Tibial Stress Syndrome (Shin Splints)

Often incorrectly described as "shin splints", tibial stress syndrome is an overuse injury usually caused by running. The condition is characterized by pain and tenderness in the lower leg, usually along the front edge of the shin. There are many different opinions as to the specific cause of tibial stress, including:

  • changing training techniques
  • overuse
  • problematic footwear
  • the shape and structure of the leg
  • training surface (or change in training surface).

Signs and Symptoms

  • Pain and tenderness developing along the front edge of the shin where the muscles are attached. Pain can occur before, during, and/or after exercise.
  • Symptoms can show up suddenly, but usually develop gradually (pain over the shin and soreness in heel walking are a few).
  • Swelling and discolouration are seldom noted.

On-Site Management

P.R.I.C.E. PROTECT the area from further injury (i.e. shin sleeve). REST does not imply halting all activity, and the injured athlete can be running in deep water, cycling, etc. to maintain and/or increase fitness. ICE the area to reduce inflammation. COMPRESS the area to move inflammation away. ELEVATE the area to increase circulation towards the heart.

Refer for a Correct Diagnosis. It is important, as with all overuse injuries, that a correct diagnosis be determined before the cycle of pain becomes established. A sport medicine practitioner will take a history of the injury, conduct a physical examination of the injured area, and undertake a biomechanical assessment of the athlete's lower extremity (looking for anatomical abnormalities). If warranted, selected diagnostic tests may be ordered such as X-rays, bone scans, etc. Physicians will often prescribe anti-inflammatory medication and therapists can apply various electrical modalities that will assist in controlling inflammation and returning the area back to optimal function.


Promote Healing. Invariably with overuse injuries, when the athlete's pain is relieved, s/he prematurely returns to activity and is reinjured. Rest and anti-inflammatory medication alone do not heal. Healing occurs with a combination of progressive site-specific strength and conditioning exercises and overall body conditioning.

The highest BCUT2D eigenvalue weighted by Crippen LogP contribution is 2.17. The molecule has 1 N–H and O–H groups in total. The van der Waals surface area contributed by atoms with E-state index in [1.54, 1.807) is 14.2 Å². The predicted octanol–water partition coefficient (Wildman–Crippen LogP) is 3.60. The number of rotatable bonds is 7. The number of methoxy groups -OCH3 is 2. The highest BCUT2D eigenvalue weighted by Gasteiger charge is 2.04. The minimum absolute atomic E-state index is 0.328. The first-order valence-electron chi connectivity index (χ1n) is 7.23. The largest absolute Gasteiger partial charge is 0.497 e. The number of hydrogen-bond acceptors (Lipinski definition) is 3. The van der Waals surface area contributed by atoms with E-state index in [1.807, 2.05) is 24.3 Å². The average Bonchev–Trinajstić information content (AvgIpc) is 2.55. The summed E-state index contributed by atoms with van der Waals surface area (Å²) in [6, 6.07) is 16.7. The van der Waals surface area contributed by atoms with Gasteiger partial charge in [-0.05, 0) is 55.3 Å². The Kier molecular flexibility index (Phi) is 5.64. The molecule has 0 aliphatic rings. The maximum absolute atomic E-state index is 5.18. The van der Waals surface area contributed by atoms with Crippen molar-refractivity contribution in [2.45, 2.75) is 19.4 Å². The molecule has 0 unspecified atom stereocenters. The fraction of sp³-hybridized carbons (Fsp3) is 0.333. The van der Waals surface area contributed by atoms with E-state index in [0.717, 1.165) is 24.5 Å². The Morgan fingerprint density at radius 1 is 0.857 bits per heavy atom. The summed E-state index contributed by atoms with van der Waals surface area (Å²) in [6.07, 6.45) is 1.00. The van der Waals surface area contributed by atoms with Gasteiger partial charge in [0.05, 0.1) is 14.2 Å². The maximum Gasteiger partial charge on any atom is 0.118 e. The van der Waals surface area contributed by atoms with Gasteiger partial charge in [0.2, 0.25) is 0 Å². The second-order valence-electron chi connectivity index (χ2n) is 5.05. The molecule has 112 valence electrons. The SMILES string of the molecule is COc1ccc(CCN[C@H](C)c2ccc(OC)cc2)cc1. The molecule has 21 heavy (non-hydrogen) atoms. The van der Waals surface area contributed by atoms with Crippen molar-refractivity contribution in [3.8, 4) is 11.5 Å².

Sport specific agility, speed and skill drills should be gradually incorporated into the athlete's program as healing progresses. Training of the calf muscle with plantar and dorsiflexsion movements are indicated.

Control Abuse. The potential for tissue overload must be adequately controlled prior to returning the athlete to activity. Some effective methods for tibial stress include: supportive footwear, improving running technique,addressing any training errors (frequency, intensity, duration), and paying attention to playing or training surfaces. Taping can sometimes be helpful.

Return to Activity. A very gradual return to running program must be adhered to once stretching and strengthening exercises have been undertaken. Generally athletes are allowed to return to limited activity when the injured extremity shows 80% to 90% of the strength of the uninjured extremity. In severe or prolonged cases, the athlete should not return until pain-free and receives a doctor's OK.


  • Adequate warm-up, including stretching before activity.
  • Pre-season strengthening and stretching.
  • Appropriate footwear

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